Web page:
If my MS had an address, it would be Abbey Road
‘It seems like years since it’s been clear’ Here Comes the Sun, The Beatles (Abbey Road)
Some diseases will strike loud and hard, like a fist bashing on your front door. Others like mine come in ‘through the bathroom window’, where no-one’s looking.
I’d been in the ‘bathroom’ with my illness for a few years. It was a secret of sorts, only because we didn’t know quite when to get a confirmation.
We’d started living with the numbness in my arm, the eyesight episode, deteriorating balance, a growing pain across my chest. MS was like a future formality that someone would eventually find out and expose.
The diagnosis came first in April 2016 via a dressing room, one of those little semi-private cubicles at a radiology clinic where they give you a frock to put on. I spent about 10 minutes carefully disrobing and stowing all my shrapnel—two phones, wallet, two glasses, coins, clothes. But I took another 5 trying to sort out the light blue disposable gown.
I swear I was a sight from behind, with an inappropriate gap at the back, clearly unfamiliar with even the basic medical exams.
The radiologist, a young woman remarkably shorter than my height-challenged frame, was at first clinical and professional. Stand here. Sit there. Lie down. You’ll be fine. Press the button if you need me.
What she really meant to say was ‘Please don’t freak out on me when I slide your head into a very loud tunnel, but if you must, press the button somewhere in the middle of it all.’
She was right when she said the MRI machine would be loud. Thankfully, though, it wasn’t too loud for me to hear about half of the Abbey Road album I’d selected from a plastic folder of options in the cubicle outside.
‘I feel that ice is slowly melting little darling’
Here Comes the Sun, The Beatles (Abbey Road)
The first scan was painless but confronting. Still a secret from the world, Karen was in the waiting room after a shift at the cafe, the smell of coffee fresh on her blouse.
Inside the tunnel, I couldn’t see anything but the blurry white tunnel wall of the machine. The radiologist was right. It was louder than I’d thought. Sadly, The Beatles were not sounding their best, given the poor quality of the music speakers. It was like Abbey Road was being played on a 1974 tape player that was progressively chewing the cassette with every track. Somehow though it was comforting, hearing the music I’d grown with, music I’d put into playlists while writing a book for Random House a decade before. Though competing with the MRI, Here Comes the Sun was keeping me more outside the tunnel than in.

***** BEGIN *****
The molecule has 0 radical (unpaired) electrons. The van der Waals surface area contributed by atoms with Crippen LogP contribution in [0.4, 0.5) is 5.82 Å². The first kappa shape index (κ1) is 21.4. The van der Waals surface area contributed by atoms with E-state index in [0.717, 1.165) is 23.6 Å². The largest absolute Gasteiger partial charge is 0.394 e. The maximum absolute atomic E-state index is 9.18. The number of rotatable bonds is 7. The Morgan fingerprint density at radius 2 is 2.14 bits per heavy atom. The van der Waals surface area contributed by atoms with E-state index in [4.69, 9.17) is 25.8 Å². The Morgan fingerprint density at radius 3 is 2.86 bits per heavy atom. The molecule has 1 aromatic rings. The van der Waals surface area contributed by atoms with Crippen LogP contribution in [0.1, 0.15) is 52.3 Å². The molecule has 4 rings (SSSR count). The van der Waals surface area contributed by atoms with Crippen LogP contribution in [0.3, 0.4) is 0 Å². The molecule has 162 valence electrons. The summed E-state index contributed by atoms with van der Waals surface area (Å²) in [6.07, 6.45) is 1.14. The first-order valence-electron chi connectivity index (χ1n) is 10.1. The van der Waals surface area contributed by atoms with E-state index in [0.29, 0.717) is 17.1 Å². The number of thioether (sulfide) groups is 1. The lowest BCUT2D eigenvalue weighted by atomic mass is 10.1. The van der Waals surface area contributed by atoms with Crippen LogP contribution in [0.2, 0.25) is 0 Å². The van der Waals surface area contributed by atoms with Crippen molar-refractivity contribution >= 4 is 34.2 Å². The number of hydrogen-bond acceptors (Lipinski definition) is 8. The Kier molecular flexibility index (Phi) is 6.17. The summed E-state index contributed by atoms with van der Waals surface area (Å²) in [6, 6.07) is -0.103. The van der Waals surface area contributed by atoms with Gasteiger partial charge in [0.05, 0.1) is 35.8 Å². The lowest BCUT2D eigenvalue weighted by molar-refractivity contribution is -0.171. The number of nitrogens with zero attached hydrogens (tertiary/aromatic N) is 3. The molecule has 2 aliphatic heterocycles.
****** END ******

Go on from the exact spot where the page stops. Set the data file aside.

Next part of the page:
‘You did really well,’ the radiologist said at the end, though less chirpy than before when she wrapped up the scan and started unwrapping me from the sled I was on.
There was an unusual look on her face. I’d call it concern or sadness although I was probably as jumbled as what her scans were showing.
‘Have you got an appointment with your GP?’ she asked as I got up slowly.
‘Yeah, I made one for later this week but wasn’t sure how long you’d take with the results,’ I replied, catching the concern in her eyes.
‘Good,’ she said, looking down at something on the sled. ‘See him soon.’
‘Boy, you’re gonna carry that weight,
carry that weight a long time’
Carry That Weight, The Beatles (Abbey Road)
‘See him soon.’ I knew what that meant. It was like she was trying to give me a clue without a diagnosis, like she was skirting some ‘Law of Radiology’ that prohibited her from telling me the truth she’d just detected.
Actually, ‘soon’ found me first in the form of a phone call from the GP the next morning.
‘We’ve got the results Paul,’ he said, ‘and I’m not going to beat around the bush. You have MS. It’s clear from the scan yesterday.’
I remember my heart beating a little faster as I walked away from a meeting at work, excusing myself as I took the personal call.
‘I’m not really surprised,’ I said, trying to make it all easier on him for some reason.
‘Yeah, I’m sorry to have to say it.’
The doctor was on his day off but managed to get me back in for another more intense scan that day.
It was exactly that. Intensely longer. I know it went for more than an hour and a half because the re-run of the Abbey Road album I’d selected the day before went through at least twice before they extracted me.
Inside the tunnel that second day I could see more, thanks to a little mirror a new radiologist had put above my eyes. He was more senior than the woman from the day before, and a little less talkative.
I saw more, like him looking intently at the monitor throughout. Like him motioning to the monitor to what looked like the woman who’d done my test the day before. Like her nodding as he showed her things on the monitor. Like they didn’t have any doubt.
I remember wondering what I should do in the tunnel while I waited, trying to distract myself from a tear or a fear of twitching or moving in a way that would wreck the procedure.
I remember saying something to Mum, my mother who’d died from a severe MS five years ago—detected at the palliative care end of a physically hard life that started with polio at age 5.
‘You know what this is like Mum,’ I said, confident she could somehow hear me from Heaven. ‘You’ve been here before. You’ve gone through this tunnel. You’ve heard how loud it is, and how hard it is to go through all this.
‘But there’s something I’m going to do with this Mum,’ I added. ‘This MS that they’re going to tell me I have—it’s not something I’m going to take to the grave, and it’s not taking me to the grave.’
‘Here comes the Sun, do do do do
Here comes the Sun, and I say
It’s all right’
Here Comes the Sun, The Beatles (Abbey Road)